Quick video clips emailed from a friend — whether rubbery dancing babies or dirt-bike wipeouts — can be more entertaining than some of the lavishly produced short films found online. That’s partly because the shared experience of a friendly e-mail easily creams the isolated feeling of watching almost anything on the Web. Sites try to fill that emptiness with viewer comments, ratings, and message boards. And some also collect those oft-passed-around video clips — Heavy.com’s Contagious section (www.heavy.com) is a good one, while 3BP.com (http://www.3bp.com) is full of those baby-hitting-dada-in-the-groin type moments. But this week we see the debut of a new site, Alltrue.com (www.alltrue.com), that ingeniously stockpiles those sidesplitting videos while also recreating some of the dynamics of e-mail.
Every Tuesday evening at 5:30, the staff of Alltrue gathers in a conference room in downtown Manhattan to view the latest additions to the site. The week I was there, the clips included a pigeon regurgitating peanuts, a prankster persuading some girls to run away screaming on cue because they were being filmed for an asteroid movie, and a middle-aged man wearing a suit and tie dancing madly to the music inside a Virgin Megastore. (In a related story, the site will soon have about 50 hours of backstage footage that includes the Smashing Pumpkins, Sting, Metallica, and Beck.) While much of the new material is captured or produced by Alltrue staffers and freelancers, the site will ultimately be fueled by viewers sending in their wacky amateur videos. Think of it as America’s Funniest Home Videos multiplied by Tom Green, with submissions organized into categories like ”fight,” ”sex,” or, my favorite, ”blow it up.”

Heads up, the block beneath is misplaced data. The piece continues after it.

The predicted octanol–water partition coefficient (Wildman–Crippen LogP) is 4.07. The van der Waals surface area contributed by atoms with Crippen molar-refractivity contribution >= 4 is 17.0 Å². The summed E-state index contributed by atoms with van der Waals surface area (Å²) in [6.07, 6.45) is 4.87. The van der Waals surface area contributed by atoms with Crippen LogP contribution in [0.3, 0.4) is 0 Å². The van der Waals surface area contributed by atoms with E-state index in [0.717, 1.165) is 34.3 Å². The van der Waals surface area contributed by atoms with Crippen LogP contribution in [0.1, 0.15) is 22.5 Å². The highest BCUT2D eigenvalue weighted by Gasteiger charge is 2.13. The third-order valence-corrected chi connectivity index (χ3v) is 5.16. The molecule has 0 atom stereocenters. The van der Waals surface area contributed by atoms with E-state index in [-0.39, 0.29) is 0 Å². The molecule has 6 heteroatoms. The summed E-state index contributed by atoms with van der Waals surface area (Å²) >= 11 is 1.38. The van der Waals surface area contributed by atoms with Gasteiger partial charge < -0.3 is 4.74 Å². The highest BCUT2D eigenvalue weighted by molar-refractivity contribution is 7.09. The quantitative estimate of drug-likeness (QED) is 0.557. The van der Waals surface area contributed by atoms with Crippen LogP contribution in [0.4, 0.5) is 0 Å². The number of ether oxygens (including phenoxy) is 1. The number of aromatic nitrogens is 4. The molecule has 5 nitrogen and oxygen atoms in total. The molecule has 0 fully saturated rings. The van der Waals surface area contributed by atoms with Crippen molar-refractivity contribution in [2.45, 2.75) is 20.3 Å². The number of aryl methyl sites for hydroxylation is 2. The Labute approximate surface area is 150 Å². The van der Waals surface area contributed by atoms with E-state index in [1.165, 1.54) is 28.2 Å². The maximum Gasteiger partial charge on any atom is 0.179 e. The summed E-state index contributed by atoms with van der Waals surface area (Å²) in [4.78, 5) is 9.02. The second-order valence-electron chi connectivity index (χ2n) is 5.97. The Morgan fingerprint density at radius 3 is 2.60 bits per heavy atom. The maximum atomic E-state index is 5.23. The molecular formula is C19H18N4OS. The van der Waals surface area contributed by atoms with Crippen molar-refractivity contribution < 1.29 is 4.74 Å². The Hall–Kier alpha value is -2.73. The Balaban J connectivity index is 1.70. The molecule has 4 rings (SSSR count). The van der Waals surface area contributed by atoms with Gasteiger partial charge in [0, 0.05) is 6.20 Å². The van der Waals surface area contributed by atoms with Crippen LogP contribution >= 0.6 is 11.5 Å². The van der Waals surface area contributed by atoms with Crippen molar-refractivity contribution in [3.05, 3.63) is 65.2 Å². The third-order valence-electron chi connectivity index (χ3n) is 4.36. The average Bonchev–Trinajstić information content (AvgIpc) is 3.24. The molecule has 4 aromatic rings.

The best part, though, is a bit of technology Alltrue uses that lets viewers drag and drop six clips into a bin and play them in sequence. It will also create a Web page for the selections, which means you can gather six exploding-melon moments and e-mail the URL of the Web page to a pal. Or, using the site’s built-in buddy-list function, you can instantly notify your friends whenever something new blows up on the site. Now imagine something like this a few years into the future, when you’re connecting to Alltrue through a TV set with a high-speed modem — suddenly interactive television isn’t just about playing along with Jeopardy!
Traditional TV and film producers ”don’t understand the mentality of people on the Web,” says Alltrue’s founder, Tim Nye. He’s right, but to be successful, Alltrue’s pranks will have to be more entertaining than the bits produced on Letterman or Candid Camera, and its viewer-submitted videos will have to be funnier than America’s Funniest. Because even though Net technology makes TV look dumb, much of today’s Web content is only half as smart.